Mainstreaming does not equal access for students with disabilities, who often still lag behind peers



By 07/24/2018

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FALL 2018 / VOL. 18, NO. 4

 

Mainstreaming does not equal access for students with disabilities, who often still lag behind peers

Evidence in favor of inclusion also fails to account for impact on peers and teachers

July 19, 2018—The Individuals with Disabilities Education Act mandates that students with disabilities (SWDs) receive a free appropriate public education in the least-restrictive environment possible—which usually means including SWDs in general-education classrooms. But has the practice of inclusion gone further than the evidence supports? In a new article for Education Next, Allison Gilmour of Temple University explores what the research tells us about inclusion’s effects not only on SWDs but also on their general-education teachers and peers without disabilities, finding limited evidence that inclusion alone leads to better academic outcomes for SWDs and even less evidence that general-education teachers are prepared to support SWDs in the classroom.

Based on the assumption that exposing SWDs to the regular curriculum will increase their academic progress, the inclusion of SWDs in regular classrooms has become increasingly common in the last 20 years, with more than 60 percent of all SWDs spending 80 percent or more of their school day in regular classrooms in 2016. However, recent research highlights just how far SWDs continue to lag behind their peers. For example, a synthesis of 23 studies finds that the average reading achievement gap between SWDs and their classmates without disabilities is 1.17 standard deviations, or about three years of academic growth.

Other key takeaways include:

Selection bias in existing research. The push to move more SWDs into general-education classrooms has been fueled by a series of studies reporting that more time in such a setting is associated with higher reading and math scores and improved attainment for SWDs. However, these findings likely reflect selection bias: students with higher academic abilities or fewer behavioral challenges are more likely to be placed in inclusive settings.

Potential negative impact on peers. A 2009 study found that having a classmate with an emotional/behavioral disorder (EBD), a common form of disability, was associated with a 0.09 stan­dard-deviation decrease in students’ math scores and a 0.13 standard-deviation decrease in students’ reading scores. A 2016 study reported that students without disabilities who had a classmate with an EBD were 1.42 times more likely to be chronically absent than those who did not have such a classmate.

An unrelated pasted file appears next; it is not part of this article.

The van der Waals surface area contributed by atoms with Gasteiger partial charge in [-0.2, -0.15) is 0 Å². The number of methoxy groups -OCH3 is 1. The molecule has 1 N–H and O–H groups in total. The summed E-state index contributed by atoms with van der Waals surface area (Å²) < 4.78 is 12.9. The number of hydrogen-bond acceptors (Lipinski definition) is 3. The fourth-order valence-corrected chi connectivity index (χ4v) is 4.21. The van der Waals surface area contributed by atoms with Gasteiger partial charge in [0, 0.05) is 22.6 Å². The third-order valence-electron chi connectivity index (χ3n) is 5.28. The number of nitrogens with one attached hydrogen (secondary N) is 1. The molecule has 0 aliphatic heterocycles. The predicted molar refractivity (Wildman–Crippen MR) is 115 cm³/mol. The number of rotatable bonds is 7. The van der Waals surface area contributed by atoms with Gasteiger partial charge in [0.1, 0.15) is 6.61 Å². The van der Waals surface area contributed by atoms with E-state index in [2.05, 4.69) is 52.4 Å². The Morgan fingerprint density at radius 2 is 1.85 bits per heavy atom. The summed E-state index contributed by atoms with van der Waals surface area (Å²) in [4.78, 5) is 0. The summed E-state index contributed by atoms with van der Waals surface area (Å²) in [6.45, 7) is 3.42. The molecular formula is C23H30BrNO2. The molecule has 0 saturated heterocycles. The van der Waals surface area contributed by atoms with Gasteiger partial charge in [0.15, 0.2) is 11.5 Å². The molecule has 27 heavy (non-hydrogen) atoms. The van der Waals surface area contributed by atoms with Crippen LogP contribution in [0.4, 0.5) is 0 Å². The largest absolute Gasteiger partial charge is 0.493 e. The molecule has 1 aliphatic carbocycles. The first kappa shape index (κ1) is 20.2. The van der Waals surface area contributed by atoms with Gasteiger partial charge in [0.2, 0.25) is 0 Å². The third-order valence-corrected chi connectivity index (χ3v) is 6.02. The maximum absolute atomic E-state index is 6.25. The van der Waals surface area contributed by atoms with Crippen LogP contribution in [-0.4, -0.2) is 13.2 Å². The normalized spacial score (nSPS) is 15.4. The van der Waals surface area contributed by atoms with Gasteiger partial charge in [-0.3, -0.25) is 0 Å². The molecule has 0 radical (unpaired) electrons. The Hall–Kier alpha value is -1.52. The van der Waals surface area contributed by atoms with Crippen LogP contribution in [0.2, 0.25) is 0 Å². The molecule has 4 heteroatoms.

Gap in teacher preparation. Both surveys and qualitative studies find that general-education teachers often do not have the training, or feel they have the proper skills, to meet the academic and behavioral needs of SWDs while also teaching their non-disabled peers. Using data from North Carolina, Gilmour found that the probability of turnover among general-education teachers increased as the percentage of SWDs in teachers’ classes went up, with the increase especially pronounced when teach­ers had students with EBDs in their classrooms.

Gilmour advises that decisions about inclusion should be made on a individualized basis and take an ecological perspective, weighing the effects of classroom interactions between SWDs, their peers, and general-education teachers. “Policymakers and school personnel should keep in mind the limited evidence base suggesting that placing an SWD in a general-education classroom will result in the student making progress in the general-education curriculum,” warns Gilmour, noting that location should not be used as an indicator of access. “Special education is an amalgam of services, not a place.”

To receive an embargoed copy of “Has Inclusion Gone Too Far? Weighing its effects on students with disabilities, their peers, and teachers” or to speak with the author, please contact Jackie Kerstetter at jackie.kerstetter@educationnext.org. The article will be available Tuesday, July 24 on educationnext.org and will appear in the Fall 2018 issue of Education Next, available in print on August 30, 2018.

About the Author: Allison F. Gilmour is assistant professor of special education at Temple University.

About Education Next: Education Next is a scholarly journal committed to careful examination of evidence relating to school reform, published by the Education Next Institute and the Harvard Program on Education Policy and Governance at the Harvard Kennedy School. For more information, please visit educationnext.org.




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